Pound Bulls Losing Momentum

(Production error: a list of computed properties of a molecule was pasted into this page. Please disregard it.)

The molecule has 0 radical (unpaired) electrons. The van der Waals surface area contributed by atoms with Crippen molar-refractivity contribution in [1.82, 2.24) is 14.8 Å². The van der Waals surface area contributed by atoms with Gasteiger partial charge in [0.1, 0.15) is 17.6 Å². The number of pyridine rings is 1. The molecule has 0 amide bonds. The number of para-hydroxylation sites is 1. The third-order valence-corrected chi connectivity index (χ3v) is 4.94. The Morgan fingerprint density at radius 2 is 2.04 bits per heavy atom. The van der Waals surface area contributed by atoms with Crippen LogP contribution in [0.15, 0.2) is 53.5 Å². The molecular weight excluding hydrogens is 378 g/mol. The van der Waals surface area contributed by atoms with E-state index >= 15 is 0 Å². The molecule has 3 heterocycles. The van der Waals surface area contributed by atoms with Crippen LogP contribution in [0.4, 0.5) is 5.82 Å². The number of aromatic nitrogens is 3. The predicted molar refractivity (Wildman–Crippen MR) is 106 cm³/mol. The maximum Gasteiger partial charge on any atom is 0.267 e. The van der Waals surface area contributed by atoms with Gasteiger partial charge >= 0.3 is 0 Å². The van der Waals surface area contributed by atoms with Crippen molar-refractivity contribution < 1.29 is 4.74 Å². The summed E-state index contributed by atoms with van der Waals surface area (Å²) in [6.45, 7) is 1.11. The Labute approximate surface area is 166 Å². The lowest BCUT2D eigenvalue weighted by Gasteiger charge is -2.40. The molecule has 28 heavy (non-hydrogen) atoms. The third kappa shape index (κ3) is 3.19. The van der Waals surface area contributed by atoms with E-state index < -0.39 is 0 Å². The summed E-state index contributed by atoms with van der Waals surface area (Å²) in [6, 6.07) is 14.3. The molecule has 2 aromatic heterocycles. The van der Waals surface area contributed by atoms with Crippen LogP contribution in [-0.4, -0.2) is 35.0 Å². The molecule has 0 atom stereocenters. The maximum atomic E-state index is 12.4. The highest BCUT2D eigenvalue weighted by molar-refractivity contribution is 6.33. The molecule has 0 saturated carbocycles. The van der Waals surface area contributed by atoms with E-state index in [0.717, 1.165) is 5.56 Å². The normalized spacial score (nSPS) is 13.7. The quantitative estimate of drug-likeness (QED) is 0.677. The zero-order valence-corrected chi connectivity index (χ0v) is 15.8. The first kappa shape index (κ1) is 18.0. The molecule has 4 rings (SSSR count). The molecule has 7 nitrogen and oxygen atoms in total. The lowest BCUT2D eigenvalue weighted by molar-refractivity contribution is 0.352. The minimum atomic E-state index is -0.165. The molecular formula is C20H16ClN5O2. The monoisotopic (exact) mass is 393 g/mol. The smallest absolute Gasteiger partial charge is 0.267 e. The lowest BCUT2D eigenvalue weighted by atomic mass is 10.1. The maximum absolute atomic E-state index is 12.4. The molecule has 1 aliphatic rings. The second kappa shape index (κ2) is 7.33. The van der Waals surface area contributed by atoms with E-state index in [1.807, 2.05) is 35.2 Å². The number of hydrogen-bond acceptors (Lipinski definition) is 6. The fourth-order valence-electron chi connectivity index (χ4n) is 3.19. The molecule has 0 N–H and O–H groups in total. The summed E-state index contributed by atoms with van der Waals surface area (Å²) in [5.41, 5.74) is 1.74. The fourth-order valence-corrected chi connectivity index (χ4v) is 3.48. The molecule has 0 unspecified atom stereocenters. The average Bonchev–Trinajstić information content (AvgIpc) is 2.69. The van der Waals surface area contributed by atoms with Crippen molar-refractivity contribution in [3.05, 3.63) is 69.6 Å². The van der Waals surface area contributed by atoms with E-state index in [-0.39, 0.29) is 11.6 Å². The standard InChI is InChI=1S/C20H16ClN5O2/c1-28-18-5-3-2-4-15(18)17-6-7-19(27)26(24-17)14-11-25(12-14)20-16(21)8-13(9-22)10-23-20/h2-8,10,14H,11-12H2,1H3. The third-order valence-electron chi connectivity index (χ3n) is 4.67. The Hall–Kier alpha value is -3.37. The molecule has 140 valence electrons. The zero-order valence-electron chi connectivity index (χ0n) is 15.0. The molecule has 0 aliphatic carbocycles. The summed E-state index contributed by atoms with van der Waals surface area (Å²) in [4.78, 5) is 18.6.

It has been an impressive rally and arguably driven by continual USD weakness providing upside momentum, but it finally appears that the GBP/USD bulls are losing steam. The pound slipped by around 100 pips against the dollar yesterday and while some might be right to suggest this could be another consolidation before the next leg higher, it is more likely a signal that the GBP/USD is beginning to erase some of the unexpected 600 pip gains over the past fortnight. As mentioned before, the weak sentiment towards the USD has been providing direction for the pound and the GBP/USD would be vulnerable to downside pressures when trader appetite towards the USD returns. The bottom line is that while there are very few who are questioning that the UK economic outlook is not attractive, we are still at least a year away from a UK interest rate rise and this will continually limit how high the pound can extend against the dollar at the very least. There is also a valid argument to suggest that the USD is currently oversold, especially considering that the Federal Reserve will be raising US interest rates over the next couple of months. I expect the Federal Reserve to raise rates in September, like I have done for nearly the past year and this would pressure the pound. This also means that any GBP/USD upside moves beyond 1.60 would be ambitious unless UK interest rate expectations are pushed forward and if it were to occur, it would more likely be motivated at this stage by widespread USD weakness. Global markets rallied on the increased prospects of a deal between Greece and its creditors being reached. The improved market sentiment stretched globally with NASDAQ closing at a record level, and both the German DAX and FTSE 100 surging to the upside. If recent history is anything to go by, there is likely to be a few more twists and turns before a deal is concluded but this is at least a positive sign. The strong gains in global markets just shows how much investors want a deal to be reached and everyone would much prefer it to be this way, rather than for the uncertainty over a looming default. One of my greatest concerns over this ongoing situation is that the markets have not priced a default in the slightest and the potential global implications of such an event remain largely unclear. This is a risk all investors would want to avoid. The euro managed to rebound against the dollar on optimism that progress on a Greek deal is finally being made with a variety of reports emerging that Greece submitted new proposals to Eurogroup officials. This pushed the EUR/USD marginally above 1.14 but as we have seen repeatedly over the past couple of weeks, there are traders out there that see this as a sell-on rally opportunity and the pair wasted little time in once again pulling back quickly to 1.1320. Until the euro managed to surpass what many see as super strong resistance against the USD at 1.1450, gains for this pair appear capped. If you are a purchaser of the euro, the chances of gains in the short-term against the pound are more likely than against the USD. Despite the continual mixed sentiment towards the USD, the NZD/USD is continuing to fall with this stating a great deal about the weak attraction towards the NZD following the unexpected interest rate cut from the Reserve Bank of New Zealand (RBNZ) just over a week ago. After the initial interest rate cut from the RBNZ, economic performances from the New Zealand economy are suggesting that the pressure will remain on the RBNZ to continue cutting rates. This is quite a contrast to the spectacular rally the currency encountered this time last year, but the economic sentiment has changed and investors are pricing in further declines. The NZD/USD has now sunk below the psychological 0.69 support level, which is likely going to lead to a further downside move towards 0.66 at some point in the future. Although WTI has managed to advance back above $60, the lack of gains for this commodity despite the weak sentiment towards the USD just demonstrates that there are limited buyers in the market for WTI. This is no major surprise considering OPEC left production levels unchanged just over a fortnight ago and you would expect there to be hesitation from investors to enter new positons as a result of the outcome. While reduced trade surpluses from the United States are becoming a regular fixture of the weekly inventory reports, it is clear investment in oil production from OPEC members is increasing and this will offset reduced inventory from elsewhere. Concerns over there being an oversupply in the market has been a dominant theme when it comes to discussing oil for a year now and it will not be changing anytime soon, which will also continue to weigh on investor sentiment. OPEC supply is now at its highest level since August 2012 and with the total rig counts in the United States declining at their slowest rate since December at the end of last week, the markets are receiving further confirmation that low oil prices are set to stay.

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